The sludge removed from the bottom of the primary clarifiers gets pumped to one of the District's four digesters. In the digesters solids decompose and stabilize. The digestion process decomposes and stabilizes volatile solids, which contribute to odors, and eliminates pathogens. Regulations require a minimum of 38 percent reduction in volatile solids; The District's average reduction is 45 to 60 percent.
After treatment in the digesters, solids are pumped from the digesters at an average of 1.5 to 3.5 percent concentration to holding tanks in the solids dewatering facility. The purpose of the dewatering facility is to increase the solids concentration, or dryness of the solids, to between 18 and 22 percent. At these higher concentrations the solids can be stacked, turned, mixed, and dried.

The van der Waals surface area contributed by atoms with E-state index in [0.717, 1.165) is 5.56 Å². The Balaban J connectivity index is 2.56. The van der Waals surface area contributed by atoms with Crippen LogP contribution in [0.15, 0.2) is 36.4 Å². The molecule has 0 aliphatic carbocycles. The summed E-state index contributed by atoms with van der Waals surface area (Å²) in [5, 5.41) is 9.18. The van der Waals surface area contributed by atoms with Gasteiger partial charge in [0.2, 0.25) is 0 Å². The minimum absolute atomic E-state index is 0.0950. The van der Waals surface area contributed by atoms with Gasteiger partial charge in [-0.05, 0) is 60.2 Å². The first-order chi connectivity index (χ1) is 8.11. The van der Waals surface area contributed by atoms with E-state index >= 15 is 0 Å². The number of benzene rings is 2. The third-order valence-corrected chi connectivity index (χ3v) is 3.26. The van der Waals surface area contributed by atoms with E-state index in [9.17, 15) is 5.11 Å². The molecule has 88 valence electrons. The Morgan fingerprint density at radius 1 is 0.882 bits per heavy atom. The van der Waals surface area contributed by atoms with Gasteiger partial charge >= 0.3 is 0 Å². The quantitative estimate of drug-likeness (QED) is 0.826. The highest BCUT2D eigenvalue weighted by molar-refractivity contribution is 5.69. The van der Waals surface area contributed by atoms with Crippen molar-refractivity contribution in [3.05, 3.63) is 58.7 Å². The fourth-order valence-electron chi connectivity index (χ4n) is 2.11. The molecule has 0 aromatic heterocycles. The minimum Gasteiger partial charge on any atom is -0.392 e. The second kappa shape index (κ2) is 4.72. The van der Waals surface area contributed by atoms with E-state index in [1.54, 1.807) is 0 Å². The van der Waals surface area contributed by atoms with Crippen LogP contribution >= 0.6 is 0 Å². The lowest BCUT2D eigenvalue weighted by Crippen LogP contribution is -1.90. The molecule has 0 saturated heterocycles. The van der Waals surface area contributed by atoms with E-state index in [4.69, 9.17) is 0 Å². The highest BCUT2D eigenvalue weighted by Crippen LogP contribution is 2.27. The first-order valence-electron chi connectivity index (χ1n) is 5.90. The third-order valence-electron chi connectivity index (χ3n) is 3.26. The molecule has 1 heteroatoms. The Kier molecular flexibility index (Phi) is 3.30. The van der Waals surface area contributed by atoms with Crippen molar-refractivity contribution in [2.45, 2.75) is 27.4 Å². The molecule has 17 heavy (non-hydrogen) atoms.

The District operates belt filter presses to dewater and concentrate the solids content. Belt filter presses use two mesh belts which allow water to pass through the belt while retaining the solids. After an initial gravity separation of liquid and solids, the two belts come together and serpentine through a set of rollers creating pressure on the solids to squeeze additional water out. Concentrated solids discharged from the belt press are referred to as sludge cake. The cake is conveyed from the belt presses into a truck and trailer rig; When filled, the sludge is driven out to a concrete storage pad to be turned, mixed, and dried.